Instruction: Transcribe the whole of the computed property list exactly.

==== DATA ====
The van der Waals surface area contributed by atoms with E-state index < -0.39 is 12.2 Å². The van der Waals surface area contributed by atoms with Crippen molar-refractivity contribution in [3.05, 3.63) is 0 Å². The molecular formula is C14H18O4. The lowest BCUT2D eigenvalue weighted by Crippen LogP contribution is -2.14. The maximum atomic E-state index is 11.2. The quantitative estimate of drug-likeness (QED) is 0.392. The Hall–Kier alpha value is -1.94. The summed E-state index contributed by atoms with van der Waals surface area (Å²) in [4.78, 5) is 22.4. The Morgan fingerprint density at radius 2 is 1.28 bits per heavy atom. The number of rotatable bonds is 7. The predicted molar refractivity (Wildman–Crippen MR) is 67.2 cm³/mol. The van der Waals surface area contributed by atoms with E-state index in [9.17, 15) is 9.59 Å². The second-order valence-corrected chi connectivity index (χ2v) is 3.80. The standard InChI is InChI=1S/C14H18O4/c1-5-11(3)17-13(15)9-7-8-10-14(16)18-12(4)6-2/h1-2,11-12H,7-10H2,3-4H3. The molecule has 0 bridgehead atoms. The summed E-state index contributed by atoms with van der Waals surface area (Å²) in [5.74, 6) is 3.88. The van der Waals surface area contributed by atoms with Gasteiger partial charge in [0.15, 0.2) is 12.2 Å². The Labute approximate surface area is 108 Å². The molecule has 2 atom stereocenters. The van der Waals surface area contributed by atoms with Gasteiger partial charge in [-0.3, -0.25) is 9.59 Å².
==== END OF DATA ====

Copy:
The van der Waals surface area contributed by atoms with E-state index < -0.39 is 12.2 Å². The van der Waals surface area contributed by atoms with Crippen molar-refractivity contribution in [3.05, 3.63) is 0 Å². The molecular formula is C14H18O4. The lowest BCUT2D eigenvalue weighted by Crippen LogP contribution is -2.14. The maximum atomic E-state index is 11.2. The quantitative estimate of drug-likeness (QED) is 0.392. The Hall–Kier alpha value is -1.94. The summed E-state index contributed by atoms with van der Waals surface area (Å²) in [4.78, 5) is 22.4. The Morgan fingerprint density at radius 2 is 1.28 bits per heavy atom. The number of rotatable bonds is 7. The predicted molar refractivity (Wildman–Crippen MR) is 67.2 cm³/mol. The van der Waals surface area contributed by atoms with E-state index in [9.17, 15) is 9.59 Å². The second-order valence-corrected chi connectivity index (χ2v) is 3.80. The standard InChI is InChI=1S/C14H18O4/c1-5-11(3)17-13(15)9-7-8-10-14(16)18-12(4)6-2/h1-2,11-12H,7-10H2,3-4H3. The molecule has 0 bridgehead atoms. The summed E-state index contributed by atoms with van der Waals surface area (Å²) in [5.74, 6) is 3.88. The van der Waals surface area contributed by atoms with Gasteiger partial charge in [0.15, 0.2) is 12.2 Å². The Labute approximate surface area is 108 Å². The molecule has 2 atom stereocenters. The van der Waals surface area contributed by atoms with Gasteiger partial charge in [-0.3, -0.25) is 9.59 Å².